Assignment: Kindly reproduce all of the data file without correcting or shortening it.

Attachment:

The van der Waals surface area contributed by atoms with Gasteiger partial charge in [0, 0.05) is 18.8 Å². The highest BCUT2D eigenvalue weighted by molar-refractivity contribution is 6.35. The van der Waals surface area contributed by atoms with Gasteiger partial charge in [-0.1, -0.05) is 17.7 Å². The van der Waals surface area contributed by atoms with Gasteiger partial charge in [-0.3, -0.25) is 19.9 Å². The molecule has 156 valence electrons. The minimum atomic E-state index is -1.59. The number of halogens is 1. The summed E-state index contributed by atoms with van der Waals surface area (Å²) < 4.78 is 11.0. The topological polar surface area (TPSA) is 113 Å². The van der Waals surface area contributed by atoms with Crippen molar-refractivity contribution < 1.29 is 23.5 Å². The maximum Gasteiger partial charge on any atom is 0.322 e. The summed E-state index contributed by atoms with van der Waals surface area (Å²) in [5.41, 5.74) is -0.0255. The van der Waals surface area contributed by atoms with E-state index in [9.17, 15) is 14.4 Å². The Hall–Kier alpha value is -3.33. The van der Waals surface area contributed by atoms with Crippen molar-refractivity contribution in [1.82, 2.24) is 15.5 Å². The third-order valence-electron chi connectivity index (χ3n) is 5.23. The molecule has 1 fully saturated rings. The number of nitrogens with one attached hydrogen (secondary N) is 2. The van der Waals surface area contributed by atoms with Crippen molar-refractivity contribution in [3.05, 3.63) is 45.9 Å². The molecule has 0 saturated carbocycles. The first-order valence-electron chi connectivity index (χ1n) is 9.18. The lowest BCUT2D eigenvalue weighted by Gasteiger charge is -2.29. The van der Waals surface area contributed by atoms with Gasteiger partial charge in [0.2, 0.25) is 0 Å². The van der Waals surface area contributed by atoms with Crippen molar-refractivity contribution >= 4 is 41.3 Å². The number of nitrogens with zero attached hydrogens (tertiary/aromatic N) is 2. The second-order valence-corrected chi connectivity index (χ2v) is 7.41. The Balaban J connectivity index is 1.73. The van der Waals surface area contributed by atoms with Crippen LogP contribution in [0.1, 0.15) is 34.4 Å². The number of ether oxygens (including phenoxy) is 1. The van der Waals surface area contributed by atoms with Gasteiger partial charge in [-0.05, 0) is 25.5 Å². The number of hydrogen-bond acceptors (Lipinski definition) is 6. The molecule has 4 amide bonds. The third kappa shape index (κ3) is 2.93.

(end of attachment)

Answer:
The van der Waals surface area contributed by atoms with Gasteiger partial charge in [0, 0.05) is 18.8 Å². The highest BCUT2D eigenvalue weighted by molar-refractivity contribution is 6.35. The van der Waals surface area contributed by atoms with Gasteiger partial charge in [-0.1, -0.05) is 17.7 Å². The van der Waals surface area contributed by atoms with Gasteiger partial charge in [-0.3, -0.25) is 19.9 Å². The molecule has 156 valence electrons. The minimum atomic E-state index is -1.59. The number of halogens is 1. The summed E-state index contributed by atoms with van der Waals surface area (Å²) < 4.78 is 11.0. The topological polar surface area (TPSA) is 113 Å². The van der Waals surface area contributed by atoms with Crippen molar-refractivity contribution < 1.29 is 23.5 Å². The maximum Gasteiger partial charge on any atom is 0.322 e. The summed E-state index contributed by atoms with van der Waals surface area (Å²) in [5.41, 5.74) is -0.0255. The van der Waals surface area contributed by atoms with E-state index in [9.17, 15) is 14.4 Å². The Hall–Kier alpha value is -3.33. The van der Waals surface area contributed by atoms with Crippen molar-refractivity contribution in [1.82, 2.24) is 15.5 Å². The third-order valence-electron chi connectivity index (χ3n) is 5.23. The molecule has 1 fully saturated rings. The number of nitrogens with one attached hydrogen (secondary N) is 2. The van der Waals surface area contributed by atoms with Crippen molar-refractivity contribution in [3.05, 3.63) is 45.9 Å². The molecule has 0 saturated carbocycles. The first-order valence-electron chi connectivity index (χ1n) is 9.18. The lowest BCUT2D eigenvalue weighted by Gasteiger charge is -2.29. The van der Waals surface area contributed by atoms with Gasteiger partial charge in [0.2, 0.25) is 0 Å². The van der Waals surface area contributed by atoms with Crippen molar-refractivity contribution >= 4 is 41.3 Å². The number of nitrogens with zero attached hydrogens (tertiary/aromatic N) is 2. The second-order valence-corrected chi connectivity index (χ2v) is 7.41. The Balaban J connectivity index is 1.73. The van der Waals surface area contributed by atoms with Crippen LogP contribution in [0.1, 0.15) is 34.4 Å². The number of ether oxygens (including phenoxy) is 1. The van der Waals surface area contributed by atoms with Gasteiger partial charge in [-0.05, 0) is 25.5 Å². The number of hydrogen-bond acceptors (Lipinski definition) is 6. The molecule has 4 amide bonds. The third kappa shape index (κ3) is 2.93.